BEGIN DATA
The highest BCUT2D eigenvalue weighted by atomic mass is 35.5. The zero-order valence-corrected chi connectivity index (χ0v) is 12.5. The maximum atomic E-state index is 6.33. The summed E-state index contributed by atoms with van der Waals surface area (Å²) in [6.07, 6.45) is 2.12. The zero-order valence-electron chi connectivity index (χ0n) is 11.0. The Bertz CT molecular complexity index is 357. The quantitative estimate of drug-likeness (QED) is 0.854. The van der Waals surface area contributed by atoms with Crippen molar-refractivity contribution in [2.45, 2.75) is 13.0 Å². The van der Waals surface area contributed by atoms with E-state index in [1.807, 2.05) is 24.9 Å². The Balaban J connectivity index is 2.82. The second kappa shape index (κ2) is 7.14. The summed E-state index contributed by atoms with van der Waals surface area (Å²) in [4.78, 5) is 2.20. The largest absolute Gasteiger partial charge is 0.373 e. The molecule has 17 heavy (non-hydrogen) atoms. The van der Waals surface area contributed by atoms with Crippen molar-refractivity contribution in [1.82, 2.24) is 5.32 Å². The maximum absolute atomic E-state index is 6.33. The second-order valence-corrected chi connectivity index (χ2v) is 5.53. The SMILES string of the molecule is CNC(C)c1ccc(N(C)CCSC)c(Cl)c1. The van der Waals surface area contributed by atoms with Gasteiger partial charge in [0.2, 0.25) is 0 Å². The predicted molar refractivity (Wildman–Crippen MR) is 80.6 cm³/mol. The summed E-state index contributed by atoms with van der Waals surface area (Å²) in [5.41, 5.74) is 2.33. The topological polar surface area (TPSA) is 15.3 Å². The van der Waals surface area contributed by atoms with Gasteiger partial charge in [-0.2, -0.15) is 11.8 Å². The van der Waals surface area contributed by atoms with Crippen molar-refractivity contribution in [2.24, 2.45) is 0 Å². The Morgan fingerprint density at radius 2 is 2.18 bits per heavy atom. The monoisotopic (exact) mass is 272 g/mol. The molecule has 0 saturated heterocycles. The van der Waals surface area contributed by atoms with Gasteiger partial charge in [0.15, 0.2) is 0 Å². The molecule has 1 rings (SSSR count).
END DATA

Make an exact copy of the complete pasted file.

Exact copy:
The highest BCUT2D eigenvalue weighted by atomic mass is 35.5. The zero-order valence-corrected chi connectivity index (χ0v) is 12.5. The maximum atomic E-state index is 6.33. The summed E-state index contributed by atoms with van der Waals surface area (Å²) in [6.07, 6.45) is 2.12. The zero-order valence-electron chi connectivity index (χ0n) is 11.0. The Bertz CT molecular complexity index is 357. The quantitative estimate of drug-likeness (QED) is 0.854. The van der Waals surface area contributed by atoms with Crippen molar-refractivity contribution in [2.45, 2.75) is 13.0 Å². The van der Waals surface area contributed by atoms with E-state index in [1.807, 2.05) is 24.9 Å². The Balaban J connectivity index is 2.82. The second kappa shape index (κ2) is 7.14. The summed E-state index contributed by atoms with van der Waals surface area (Å²) in [4.78, 5) is 2.20. The largest absolute Gasteiger partial charge is 0.373 e. The molecule has 17 heavy (non-hydrogen) atoms. The van der Waals surface area contributed by atoms with Crippen molar-refractivity contribution in [1.82, 2.24) is 5.32 Å². The maximum absolute atomic E-state index is 6.33. The second-order valence-corrected chi connectivity index (χ2v) is 5.53. The SMILES string of the molecule is CNC(C)c1ccc(N(C)CCSC)c(Cl)c1. The van der Waals surface area contributed by atoms with Gasteiger partial charge in [0.2, 0.25) is 0 Å². The predicted molar refractivity (Wildman–Crippen MR) is 80.6 cm³/mol. The summed E-state index contributed by atoms with van der Waals surface area (Å²) in [5.41, 5.74) is 2.33. The topological polar surface area (TPSA) is 15.3 Å². The van der Waals surface area contributed by atoms with Gasteiger partial charge in [-0.2, -0.15) is 11.8 Å². The van der Waals surface area contributed by atoms with Crippen molar-refractivity contribution in [2.24, 2.45) is 0 Å². The Morgan fingerprint density at radius 2 is 2.18 bits per heavy atom. The monoisotopic (exact) mass is 272 g/mol. The molecule has 0 saturated heterocycles. The van der Waals surface area contributed by atoms with Gasteiger partial charge in [0.15, 0.2) is 0 Å². The molecule has 1 rings (SSSR count).